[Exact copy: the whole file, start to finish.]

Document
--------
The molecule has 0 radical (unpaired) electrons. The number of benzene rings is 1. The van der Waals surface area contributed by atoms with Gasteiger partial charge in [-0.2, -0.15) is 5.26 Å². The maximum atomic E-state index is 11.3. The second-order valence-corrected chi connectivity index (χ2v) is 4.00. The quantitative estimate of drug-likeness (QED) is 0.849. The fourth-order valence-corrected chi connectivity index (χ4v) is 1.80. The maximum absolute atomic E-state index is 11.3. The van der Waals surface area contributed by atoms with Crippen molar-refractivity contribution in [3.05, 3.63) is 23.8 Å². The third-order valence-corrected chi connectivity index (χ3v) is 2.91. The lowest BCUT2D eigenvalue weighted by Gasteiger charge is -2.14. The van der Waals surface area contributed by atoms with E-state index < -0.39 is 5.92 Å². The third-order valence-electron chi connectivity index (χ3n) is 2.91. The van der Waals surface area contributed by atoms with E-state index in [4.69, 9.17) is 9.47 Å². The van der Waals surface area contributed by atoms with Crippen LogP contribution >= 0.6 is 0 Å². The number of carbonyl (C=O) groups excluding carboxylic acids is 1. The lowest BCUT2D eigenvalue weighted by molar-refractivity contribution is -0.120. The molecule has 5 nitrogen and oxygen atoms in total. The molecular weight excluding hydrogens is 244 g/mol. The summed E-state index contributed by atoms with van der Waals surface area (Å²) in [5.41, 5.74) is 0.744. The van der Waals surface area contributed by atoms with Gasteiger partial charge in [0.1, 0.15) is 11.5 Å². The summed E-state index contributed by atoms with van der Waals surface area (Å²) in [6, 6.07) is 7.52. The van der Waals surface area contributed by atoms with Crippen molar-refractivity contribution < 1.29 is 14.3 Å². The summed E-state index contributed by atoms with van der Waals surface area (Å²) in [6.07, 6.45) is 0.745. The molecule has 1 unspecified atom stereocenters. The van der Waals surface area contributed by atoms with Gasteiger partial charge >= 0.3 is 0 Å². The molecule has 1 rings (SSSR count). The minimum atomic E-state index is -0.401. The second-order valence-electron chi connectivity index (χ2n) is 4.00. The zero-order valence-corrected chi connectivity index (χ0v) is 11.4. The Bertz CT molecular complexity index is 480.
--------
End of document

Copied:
The molecule has 0 radical (unpaired) electrons. The number of benzene rings is 1. The van der Waals surface area contributed by atoms with Gasteiger partial charge in [-0.2, -0.15) is 5.26 Å². The maximum atomic E-state index is 11.3. The second-order valence-corrected chi connectivity index (χ2v) is 4.00. The quantitative estimate of drug-likeness (QED) is 0.849. The fourth-order valence-corrected chi connectivity index (χ4v) is 1.80. The maximum absolute atomic E-state index is 11.3. The van der Waals surface area contributed by atoms with Crippen molar-refractivity contribution in [3.05, 3.63) is 23.8 Å². The third-order valence-corrected chi connectivity index (χ3v) is 2.91. The lowest BCUT2D eigenvalue weighted by Gasteiger charge is -2.14. The van der Waals surface area contributed by atoms with E-state index < -0.39 is 5.92 Å². The third-order valence-electron chi connectivity index (χ3n) is 2.91. The van der Waals surface area contributed by atoms with E-state index in [4.69, 9.17) is 9.47 Å². The van der Waals surface area contributed by atoms with Crippen LogP contribution >= 0.6 is 0 Å². The number of carbonyl (C=O) groups excluding carboxylic acids is 1. The lowest BCUT2D eigenvalue weighted by molar-refractivity contribution is -0.120. The molecule has 5 nitrogen and oxygen atoms in total. The molecular weight excluding hydrogens is 244 g/mol. The summed E-state index contributed by atoms with van der Waals surface area (Å²) in [5.41, 5.74) is 0.744. The van der Waals surface area contributed by atoms with Gasteiger partial charge in [0.1, 0.15) is 11.5 Å². The summed E-state index contributed by atoms with van der Waals surface area (Å²) in [6, 6.07) is 7.52. The van der Waals surface area contributed by atoms with Crippen molar-refractivity contribution < 1.29 is 14.3 Å². The summed E-state index contributed by atoms with van der Waals surface area (Å²) in [6.07, 6.45) is 0.745. The molecule has 1 unspecified atom stereocenters. The van der Waals surface area contributed by atoms with Gasteiger partial charge >= 0.3 is 0 Å². The molecule has 1 rings (SSSR count). The minimum atomic E-state index is -0.401. The second-order valence-electron chi connectivity index (χ2n) is 4.00. The zero-order valence-corrected chi connectivity index (χ0v) is 11.4. The Bertz CT molecular complexity index is 480.